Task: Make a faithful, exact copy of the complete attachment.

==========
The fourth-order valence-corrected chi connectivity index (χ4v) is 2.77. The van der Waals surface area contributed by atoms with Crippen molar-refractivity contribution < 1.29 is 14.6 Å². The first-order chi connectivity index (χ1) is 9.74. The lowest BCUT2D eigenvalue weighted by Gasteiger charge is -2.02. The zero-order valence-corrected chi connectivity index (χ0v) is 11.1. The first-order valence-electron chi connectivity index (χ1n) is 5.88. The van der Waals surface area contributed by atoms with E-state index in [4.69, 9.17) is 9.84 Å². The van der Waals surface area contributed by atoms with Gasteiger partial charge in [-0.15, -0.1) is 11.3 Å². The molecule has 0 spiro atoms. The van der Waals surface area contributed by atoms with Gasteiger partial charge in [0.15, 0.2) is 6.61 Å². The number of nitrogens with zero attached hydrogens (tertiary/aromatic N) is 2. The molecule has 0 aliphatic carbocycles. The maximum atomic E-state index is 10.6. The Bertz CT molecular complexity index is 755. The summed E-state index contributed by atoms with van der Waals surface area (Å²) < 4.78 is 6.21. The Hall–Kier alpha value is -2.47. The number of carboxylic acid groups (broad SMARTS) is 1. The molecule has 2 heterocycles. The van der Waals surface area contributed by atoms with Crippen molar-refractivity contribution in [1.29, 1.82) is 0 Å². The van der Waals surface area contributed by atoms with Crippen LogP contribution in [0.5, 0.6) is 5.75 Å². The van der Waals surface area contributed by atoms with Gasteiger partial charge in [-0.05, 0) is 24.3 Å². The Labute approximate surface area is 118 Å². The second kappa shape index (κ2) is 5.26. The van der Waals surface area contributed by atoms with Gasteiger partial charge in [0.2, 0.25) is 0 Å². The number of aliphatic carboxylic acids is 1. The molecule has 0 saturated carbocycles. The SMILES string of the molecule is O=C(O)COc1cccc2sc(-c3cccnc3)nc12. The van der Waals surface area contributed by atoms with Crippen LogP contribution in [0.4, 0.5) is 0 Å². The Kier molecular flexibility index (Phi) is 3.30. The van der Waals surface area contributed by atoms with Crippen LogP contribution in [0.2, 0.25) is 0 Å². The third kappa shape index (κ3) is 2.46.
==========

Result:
The fourth-order valence-corrected chi connectivity index (χ4v) is 2.77. The van der Waals surface area contributed by atoms with Crippen molar-refractivity contribution < 1.29 is 14.6 Å². The first-order chi connectivity index (χ1) is 9.74. The lowest BCUT2D eigenvalue weighted by Gasteiger charge is -2.02. The zero-order valence-corrected chi connectivity index (χ0v) is 11.1. The first-order valence-electron chi connectivity index (χ1n) is 5.88. The van der Waals surface area contributed by atoms with E-state index in [4.69, 9.17) is 9.84 Å². The van der Waals surface area contributed by atoms with Gasteiger partial charge in [-0.15, -0.1) is 11.3 Å². The molecule has 0 spiro atoms. The van der Waals surface area contributed by atoms with Gasteiger partial charge in [0.15, 0.2) is 6.61 Å². The number of nitrogens with zero attached hydrogens (tertiary/aromatic N) is 2. The molecule has 0 aliphatic carbocycles. The maximum atomic E-state index is 10.6. The Bertz CT molecular complexity index is 755. The summed E-state index contributed by atoms with van der Waals surface area (Å²) < 4.78 is 6.21. The Hall–Kier alpha value is -2.47. The number of carboxylic acid groups (broad SMARTS) is 1. The molecule has 2 heterocycles. The van der Waals surface area contributed by atoms with Crippen molar-refractivity contribution in [1.29, 1.82) is 0 Å². The van der Waals surface area contributed by atoms with Crippen LogP contribution in [0.5, 0.6) is 5.75 Å². The van der Waals surface area contributed by atoms with Gasteiger partial charge in [-0.05, 0) is 24.3 Å². The Labute approximate surface area is 118 Å². The second kappa shape index (κ2) is 5.26. The van der Waals surface area contributed by atoms with Gasteiger partial charge in [0.2, 0.25) is 0 Å². The number of aliphatic carboxylic acids is 1. The molecule has 0 saturated carbocycles. The SMILES string of the molecule is O=C(O)COc1cccc2sc(-c3cccnc3)nc12. The van der Waals surface area contributed by atoms with Crippen LogP contribution in [0.4, 0.5) is 0 Å². The Kier molecular flexibility index (Phi) is 3.30. The van der Waals surface area contributed by atoms with Crippen LogP contribution in [0.2, 0.25) is 0 Å². The third kappa shape index (κ3) is 2.46.